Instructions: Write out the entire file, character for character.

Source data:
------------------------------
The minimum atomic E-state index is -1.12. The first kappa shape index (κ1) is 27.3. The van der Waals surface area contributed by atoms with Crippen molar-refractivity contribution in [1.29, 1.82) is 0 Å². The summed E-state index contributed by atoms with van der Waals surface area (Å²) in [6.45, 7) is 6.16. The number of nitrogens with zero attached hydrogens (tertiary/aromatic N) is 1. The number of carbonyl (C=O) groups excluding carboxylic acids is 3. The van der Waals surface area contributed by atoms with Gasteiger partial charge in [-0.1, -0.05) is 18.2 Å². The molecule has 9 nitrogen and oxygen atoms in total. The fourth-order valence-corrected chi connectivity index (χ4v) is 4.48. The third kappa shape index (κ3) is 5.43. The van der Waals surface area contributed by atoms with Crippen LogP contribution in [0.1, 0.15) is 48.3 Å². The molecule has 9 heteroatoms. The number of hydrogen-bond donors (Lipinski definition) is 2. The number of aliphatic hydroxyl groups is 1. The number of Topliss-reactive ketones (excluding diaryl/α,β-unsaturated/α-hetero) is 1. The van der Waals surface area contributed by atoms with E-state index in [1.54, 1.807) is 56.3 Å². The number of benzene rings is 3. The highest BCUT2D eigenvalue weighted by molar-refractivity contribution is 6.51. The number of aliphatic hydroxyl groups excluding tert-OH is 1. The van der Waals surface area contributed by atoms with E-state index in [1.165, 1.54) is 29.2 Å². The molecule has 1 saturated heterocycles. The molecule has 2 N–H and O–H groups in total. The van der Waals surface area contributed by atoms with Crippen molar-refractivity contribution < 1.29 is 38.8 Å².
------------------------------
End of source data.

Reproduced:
The minimum atomic E-state index is -1.12. The first kappa shape index (κ1) is 27.3. The van der Waals surface area contributed by atoms with Crippen molar-refractivity contribution in [1.29, 1.82) is 0 Å². The summed E-state index contributed by atoms with van der Waals surface area (Å²) in [6.45, 7) is 6.16. The number of nitrogens with zero attached hydrogens (tertiary/aromatic N) is 1. The number of carbonyl (C=O) groups excluding carboxylic acids is 3. The van der Waals surface area contributed by atoms with Gasteiger partial charge in [-0.1, -0.05) is 18.2 Å². The molecule has 9 nitrogen and oxygen atoms in total. The fourth-order valence-corrected chi connectivity index (χ4v) is 4.48. The third kappa shape index (κ3) is 5.43. The van der Waals surface area contributed by atoms with Crippen LogP contribution in [0.1, 0.15) is 48.3 Å². The molecule has 9 heteroatoms. The number of hydrogen-bond donors (Lipinski definition) is 2. The number of aliphatic hydroxyl groups is 1. The number of Topliss-reactive ketones (excluding diaryl/α,β-unsaturated/α-hetero) is 1. The van der Waals surface area contributed by atoms with E-state index in [1.54, 1.807) is 56.3 Å². The number of benzene rings is 3. The highest BCUT2D eigenvalue weighted by molar-refractivity contribution is 6.51. The number of aliphatic hydroxyl groups excluding tert-OH is 1. The van der Waals surface area contributed by atoms with E-state index in [1.165, 1.54) is 29.2 Å². The molecule has 1 saturated heterocycles. The molecule has 2 N–H and O–H groups in total. The van der Waals surface area contributed by atoms with Crippen molar-refractivity contribution < 1.29 is 38.8 Å².